Wednesday, December 31, 2003

The Rains Down in Africa Part 2

Reader JB provides a link to Gavan Kitching's "Why I gave up African studies", in connection to Belmont Club's The Rains Down in Africa. Kitching was a self-described "radical" intellectual who at first believed that Marxian analysis provided the answers to the continent's problems only to discover that it did not. After describing his descent into disillusionment he concluded:

In short, and to conclude, I left African studies because what was happening to a continent and a people I had grown to love left me appalled and confused. But I also left it because I felt that the emotionaly stressed and guilt-ridden debate which arose within the African studies community about the causes of Africa's decline was itself a powerful testimony to a fact even more depressing in its implications than anything that was happening in and to Africa. This fact is, to put it simply, that the most damaging legacy of colonialism and imperialism in the world has not been the global economic structures and relations it has left behind nor the patterns of modern 'neo-imperialist' economic and cultural relations of which it was the undoubted historical forerunner. Rather its most damaging legacy has been the psychological Siamese twins of endemic guilt on the European side and endemic psychological dependence on the African side, legacies which make truth telling hard and the adult taking of responsibility even harder. Imperialism fucked up the heads of so many people whom it touched - both colonialists and colonized (Frantz Fanon was absolutely and deeply right about that) and until that - ultimately depressing - legacy of its existence is finally killed, neither Africa nor African studies will be able to make real progress. It was that conclusion which led me - very sadly - to leave both behind.

Kitching had charged that the Marxist mindset was itself a legacy of European colonialism which denied the responsibility -- and hence the humanity -- of Africans themselves. This provoked the expected seething and rage from the academic community. He was excoriated for "tacitly exonerating the West". A man like Kitching simply could not produce the "fascinating, sensitive, pertinent, new research" beloved of the Left because he was the wrong sort of person, the kind that Marx himself had warned about.

Marx noted that the higher and middle rungs of society propagate and eagerly consume an “inversion” of reality that obscures from them an honest understanding of the state of the world. This inversion justifies their continued privilege at the expense of the working class. A clear perception of the violence inherent in capitalism can thus only come from the working class experience, a concept elaborated by Antonio Gramsci, by Walter Rodney and other African or Africa-based Africanists in the 1960s, by feminist standpoint theory in the 1970s and 80s, and by variations of subaltern and queer theory since the 1990s.

Marx was quoted, ergo quod erat demonstrandum, and Kitching was airily dismissed. But not every critic was silenced. Mamadou Diouf, a professor of history and director of African studies at the University of Michigan at Ann Arbor, commented wryly that the chief qualification for African scholars in the West was to be "cut off from Africa" and their principle employment "writing for themselves" in journals that even African academics could not afford to buy. And ironically, that may be the reason why Africa has done comparatively better in the last year. The Christian Science Monitor feature A Continent at Peace: Five African Hot Spots Cool Down describes how action by the Africans themselves and the US War on Terror has brought comparative tranquility to the continent (hat tip: Glenn Reynolds). If the trend holds and Africa is saved, it will have come from ordinary acts like treating Africans as men capable of freedom, who plant crops for food, work for a living and catch criminals to enforce the peace. And the pity is that the path will only have been seen by those, who like Kitching, dared to leave the land of contrived shadows to walk in wind, under sunlight and through the smell of grass.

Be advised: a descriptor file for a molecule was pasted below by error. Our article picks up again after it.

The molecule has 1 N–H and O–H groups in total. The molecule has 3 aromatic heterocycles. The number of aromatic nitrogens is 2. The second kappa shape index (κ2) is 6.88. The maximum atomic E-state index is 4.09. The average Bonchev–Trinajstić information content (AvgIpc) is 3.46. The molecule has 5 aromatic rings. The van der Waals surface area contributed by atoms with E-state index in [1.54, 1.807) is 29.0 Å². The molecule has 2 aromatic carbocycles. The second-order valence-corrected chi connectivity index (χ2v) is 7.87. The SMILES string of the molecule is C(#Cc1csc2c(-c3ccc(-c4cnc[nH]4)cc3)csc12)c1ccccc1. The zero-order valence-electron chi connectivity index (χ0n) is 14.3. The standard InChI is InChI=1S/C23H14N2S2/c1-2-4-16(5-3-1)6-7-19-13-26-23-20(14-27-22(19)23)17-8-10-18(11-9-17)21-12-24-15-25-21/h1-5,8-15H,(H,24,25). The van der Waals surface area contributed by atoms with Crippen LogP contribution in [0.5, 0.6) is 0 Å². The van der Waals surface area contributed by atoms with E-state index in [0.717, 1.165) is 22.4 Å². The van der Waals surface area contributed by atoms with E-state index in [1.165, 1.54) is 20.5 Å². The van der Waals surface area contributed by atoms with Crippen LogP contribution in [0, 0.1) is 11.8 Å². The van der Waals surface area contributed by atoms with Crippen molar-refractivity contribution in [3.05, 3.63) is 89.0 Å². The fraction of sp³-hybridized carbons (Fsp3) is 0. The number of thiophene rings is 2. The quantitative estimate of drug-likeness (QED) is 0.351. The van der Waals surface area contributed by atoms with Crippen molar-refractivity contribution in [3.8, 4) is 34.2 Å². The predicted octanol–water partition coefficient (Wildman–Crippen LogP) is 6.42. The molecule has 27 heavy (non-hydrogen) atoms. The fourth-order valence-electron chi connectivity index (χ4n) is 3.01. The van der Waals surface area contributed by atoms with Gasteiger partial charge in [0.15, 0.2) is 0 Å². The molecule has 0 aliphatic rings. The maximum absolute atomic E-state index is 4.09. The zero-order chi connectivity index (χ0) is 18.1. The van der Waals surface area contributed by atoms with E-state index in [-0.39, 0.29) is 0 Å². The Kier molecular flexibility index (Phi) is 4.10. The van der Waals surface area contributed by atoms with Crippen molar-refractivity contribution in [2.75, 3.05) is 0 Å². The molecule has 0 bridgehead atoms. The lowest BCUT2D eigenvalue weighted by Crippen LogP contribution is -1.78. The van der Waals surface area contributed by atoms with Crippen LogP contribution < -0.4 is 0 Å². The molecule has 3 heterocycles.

Tuesday, December 30, 2003

The Rains Down in Africa

The murder of Vatican envoy to Burundi Archbishop Michael Courtney by unknown gunmen is still just a human tragedy. It has not yet become a political football. No one has yet laid the blame on the United Nations, which has decided to send, but has not yet sent Blue Helmets to that country, for either the death of the Archbishop or the 300,000 civilians who preceded him to an untimely grave. But whether as tragedy or the latest act in a farce it is unlikely to become what it should: a last straw. There are no last straws in Africa. There lives are broken, one by one, seriatim, and the world goes on.

Thomas Barnett pointed out that Africa, in common with dirt poor countries of the Third World, has been detached from the stream of civilization. It remains on the planet only by polite pretense; but in practice under another sun, with different laws of gravity. Even arithmetic is different there, and the starvation of a hundred thousand counts for less newspaper space than the sexual scandals of a Hollywood actor. Yet in that outer dark lies the future of mankind. Barnett convincingly argues that "the real battlegrounds in the global war on terrorism are still over there. If gated communities and rent-a-cops were enough, September 11 never would have happened."